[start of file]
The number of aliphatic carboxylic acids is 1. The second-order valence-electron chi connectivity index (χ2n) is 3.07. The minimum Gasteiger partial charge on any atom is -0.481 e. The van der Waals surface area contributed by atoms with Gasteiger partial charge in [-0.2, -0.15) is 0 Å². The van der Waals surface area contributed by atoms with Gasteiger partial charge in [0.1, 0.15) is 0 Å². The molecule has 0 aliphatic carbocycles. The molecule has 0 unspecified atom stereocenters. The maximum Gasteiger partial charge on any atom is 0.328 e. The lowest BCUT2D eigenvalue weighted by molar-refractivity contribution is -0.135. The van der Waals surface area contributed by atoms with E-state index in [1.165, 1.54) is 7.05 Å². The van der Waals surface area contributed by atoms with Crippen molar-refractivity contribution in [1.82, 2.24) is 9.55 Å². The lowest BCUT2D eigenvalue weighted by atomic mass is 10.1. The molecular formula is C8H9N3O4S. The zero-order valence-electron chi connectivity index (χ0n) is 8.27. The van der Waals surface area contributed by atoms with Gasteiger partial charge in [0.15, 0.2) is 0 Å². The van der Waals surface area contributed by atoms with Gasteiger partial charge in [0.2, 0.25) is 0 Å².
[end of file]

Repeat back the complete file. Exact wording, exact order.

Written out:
The number of aliphatic carboxylic acids is 1. The second-order valence-electron chi connectivity index (χ2n) is 3.07. The minimum Gasteiger partial charge on any atom is -0.481 e. The van der Waals surface area contributed by atoms with Gasteiger partial charge in [-0.2, -0.15) is 0 Å². The van der Waals surface area contributed by atoms with Gasteiger partial charge in [0.1, 0.15) is 0 Å². The molecule has 0 aliphatic carbocycles. The molecule has 0 unspecified atom stereocenters. The maximum Gasteiger partial charge on any atom is 0.328 e. The lowest BCUT2D eigenvalue weighted by molar-refractivity contribution is -0.135. The van der Waals surface area contributed by atoms with E-state index in [1.165, 1.54) is 7.05 Å². The van der Waals surface area contributed by atoms with Crippen molar-refractivity contribution in [1.82, 2.24) is 9.55 Å². The lowest BCUT2D eigenvalue weighted by atomic mass is 10.1. The molecular formula is C8H9N3O4S. The zero-order valence-electron chi connectivity index (χ0n) is 8.27. The van der Waals surface area contributed by atoms with Gasteiger partial charge in [0.15, 0.2) is 0 Å². The van der Waals surface area contributed by atoms with Gasteiger partial charge in [0.2, 0.25) is 0 Å².